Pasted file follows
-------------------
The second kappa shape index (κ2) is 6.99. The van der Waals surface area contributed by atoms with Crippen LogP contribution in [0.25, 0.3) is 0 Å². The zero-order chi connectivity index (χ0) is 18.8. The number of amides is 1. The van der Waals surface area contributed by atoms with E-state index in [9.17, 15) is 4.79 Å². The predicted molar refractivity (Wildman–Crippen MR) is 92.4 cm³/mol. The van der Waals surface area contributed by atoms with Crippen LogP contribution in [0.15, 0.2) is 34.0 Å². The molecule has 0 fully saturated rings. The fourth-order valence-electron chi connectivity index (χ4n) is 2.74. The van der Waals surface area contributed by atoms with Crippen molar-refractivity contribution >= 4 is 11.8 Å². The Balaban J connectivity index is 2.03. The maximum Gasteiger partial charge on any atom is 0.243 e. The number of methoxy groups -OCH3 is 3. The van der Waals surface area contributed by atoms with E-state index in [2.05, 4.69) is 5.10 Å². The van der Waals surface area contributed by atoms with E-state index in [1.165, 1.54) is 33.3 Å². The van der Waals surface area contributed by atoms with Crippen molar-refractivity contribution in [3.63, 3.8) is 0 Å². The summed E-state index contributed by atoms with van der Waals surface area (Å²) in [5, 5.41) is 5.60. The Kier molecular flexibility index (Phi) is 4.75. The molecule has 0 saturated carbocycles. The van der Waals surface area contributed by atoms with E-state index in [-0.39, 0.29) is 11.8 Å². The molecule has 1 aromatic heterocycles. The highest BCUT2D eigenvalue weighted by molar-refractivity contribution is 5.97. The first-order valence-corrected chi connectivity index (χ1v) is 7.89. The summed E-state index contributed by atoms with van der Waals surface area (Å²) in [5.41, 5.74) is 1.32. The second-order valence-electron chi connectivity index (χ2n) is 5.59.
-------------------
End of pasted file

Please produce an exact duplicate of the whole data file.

The second kappa shape index (κ2) is 6.99. The van der Waals surface area contributed by atoms with Crippen LogP contribution in [0.25, 0.3) is 0 Å². The zero-order chi connectivity index (χ0) is 18.8. The number of amides is 1. The van der Waals surface area contributed by atoms with E-state index in [9.17, 15) is 4.79 Å². The predicted molar refractivity (Wildman–Crippen MR) is 92.4 cm³/mol. The van der Waals surface area contributed by atoms with Crippen LogP contribution in [0.15, 0.2) is 34.0 Å². The molecule has 0 fully saturated rings. The fourth-order valence-electron chi connectivity index (χ4n) is 2.74. The van der Waals surface area contributed by atoms with Crippen molar-refractivity contribution >= 4 is 11.8 Å². The Balaban J connectivity index is 2.03. The maximum Gasteiger partial charge on any atom is 0.243 e. The number of methoxy groups -OCH3 is 3. The van der Waals surface area contributed by atoms with E-state index in [2.05, 4.69) is 5.10 Å². The van der Waals surface area contributed by atoms with E-state index in [1.165, 1.54) is 33.3 Å². The van der Waals surface area contributed by atoms with Crippen molar-refractivity contribution in [3.63, 3.8) is 0 Å². The summed E-state index contributed by atoms with van der Waals surface area (Å²) in [5, 5.41) is 5.60. The Kier molecular flexibility index (Phi) is 4.75. The molecule has 0 saturated carbocycles. The van der Waals surface area contributed by atoms with E-state index in [-0.39, 0.29) is 11.8 Å². The molecule has 1 aromatic heterocycles. The highest BCUT2D eigenvalue weighted by molar-refractivity contribution is 5.97. The first-order valence-corrected chi connectivity index (χ1v) is 7.89. The summed E-state index contributed by atoms with van der Waals surface area (Å²) in [5.41, 5.74) is 1.32. The second-order valence-electron chi connectivity index (χ2n) is 5.59.